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Insurance 101

People shaking hands in a business meeting

Your guide to meaningful coverage

You have enough to juggle day-to-day, and while keeping up with insurance industry lingo shouldn’t have to be a priority, it's important to understand when shopping for coverage. That's why we've compiled a list of commonly asked questions to help you understand your options and make the right decisions for your organization.

What is . . .

  • Abuse & Molestation Liability?

    This coverage is intended to help organizations financially respond to allegations of sexual abuse. Unless an insurance policy specifically mentions this product, it’s not safe to assume it’s included under general liability—so be sure to ask your agent about it.

  • Agreed Amount?

    If an insurance policy mentions “agreed value”, you and your insurer will “agree upon” the value of certain items in your facility. If these items require replacement under the conditions of the policy, you will be given that amount to help make your organization whole again.

  • Blanket Insurance?

    When there is more than one type of property at the same location or the same kind of property at multiple locations, some insurers will offer “blanket” coverage to cover them all.

  • Crime Coverage?

    Crime coverage helps protect against various types of crimes. Each policy is different and you should ask what types of crimes yours specifically protects against. Some key coverages to consider includes employee theft, robbery and computer fraud.

  • Cyber Liability?

    This type of coverage or endorsement provides liability coverage for cyber-related incidents including Ransomware (when a cybercriminal threatens a victim and demands payment) or Privacy Crisis Management Expense (which addresses costs incurred from data breaches).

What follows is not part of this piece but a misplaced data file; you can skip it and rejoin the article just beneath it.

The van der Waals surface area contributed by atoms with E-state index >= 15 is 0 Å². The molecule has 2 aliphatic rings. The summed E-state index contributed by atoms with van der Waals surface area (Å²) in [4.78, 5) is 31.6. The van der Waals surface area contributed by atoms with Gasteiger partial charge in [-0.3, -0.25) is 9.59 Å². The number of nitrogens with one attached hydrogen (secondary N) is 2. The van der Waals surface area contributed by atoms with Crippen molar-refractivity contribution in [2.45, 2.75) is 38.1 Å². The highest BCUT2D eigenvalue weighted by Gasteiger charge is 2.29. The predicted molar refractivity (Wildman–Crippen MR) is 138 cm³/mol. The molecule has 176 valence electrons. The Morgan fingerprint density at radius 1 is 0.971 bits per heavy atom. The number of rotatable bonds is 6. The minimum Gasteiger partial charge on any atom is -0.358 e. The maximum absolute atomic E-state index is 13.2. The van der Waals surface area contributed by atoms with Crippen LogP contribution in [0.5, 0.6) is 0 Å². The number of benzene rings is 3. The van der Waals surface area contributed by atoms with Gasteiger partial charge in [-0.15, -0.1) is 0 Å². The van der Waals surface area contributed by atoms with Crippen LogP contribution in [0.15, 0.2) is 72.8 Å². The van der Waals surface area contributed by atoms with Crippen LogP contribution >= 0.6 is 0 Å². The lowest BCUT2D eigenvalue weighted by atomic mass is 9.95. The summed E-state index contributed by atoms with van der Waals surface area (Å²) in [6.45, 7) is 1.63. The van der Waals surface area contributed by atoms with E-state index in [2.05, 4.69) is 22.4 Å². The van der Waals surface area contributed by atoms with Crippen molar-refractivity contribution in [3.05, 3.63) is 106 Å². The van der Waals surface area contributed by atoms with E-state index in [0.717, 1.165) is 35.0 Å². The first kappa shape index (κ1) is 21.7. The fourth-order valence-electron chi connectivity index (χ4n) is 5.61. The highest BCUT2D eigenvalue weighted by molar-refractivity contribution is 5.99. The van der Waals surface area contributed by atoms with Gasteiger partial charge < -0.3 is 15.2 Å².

• Educators' Legal Liability / School Board Legal Liability?

    This coverage helps protect board members, teachers and staff in the event of wrongful acts claims.

  • Excess Liability?

    Excess refers to higher coverage limits that can be purchased to help protect your organization.

  • General Liability?

    General liability, also referred to as GL, can cover a wide variety of exposures—and it’s important to know which coverages are included in your policy.

  • Hired & Non-Owned Auto Insurance?

    This covers liability expenses resulting from accidents that involve rental or employee-owned vehicles being used for business purposes.

  • Law Enforcement Activity Liability?

    This coverage helps protect law enforcement and security personnel and their actions while working to protect your organization and/or citizens.

  • Professional Healthcare Liability?

    Professional healthcare liability helps protect against claims of negligence arising out of emergency services. This includes firefighting, emergency medical services and rescue squads.

  • Property Coverage?

    In the “insurance world,” entities have two primary types of property—Real Property and Personal Property. Typically, Real Property includes foundations and fixtures. Fixtures can include handrails and exterior signs. Personal Property refers to computer equipment, communication systems and recreational room property.

    Property Insurance can cover a wide variety of perils such as weather-related damage, equipment breakdown, food contamination, fine arts, trees and sewer water backup. It’s important to see what your policy includes and understand whether or not it’s tailored to the needs of your organization.

  • Public Officials and Management Liability?

    Employment-related lawsuits, including allegations of discrimination and wrongful termination are becoming increasingly common. This coverage helps cover the costs of claims arising from situations like these.

  • Replacement Cost?

    Replacement cost provides you with the amount of money that it will take to repair or replace items as outlined by a policy.

  • School Violent Acts Coverage?

    If an educational institution were to be violently attacked, this coverage is designed to alleviate some of the financial costs associated with the tragic event, including crisis communication management.

  • Workers’ Compensation?

    Common risks—like slips and falls—can be costly to public entities and their employees. Workers’ Compensation helps provide benefits to employees who are injured on the job.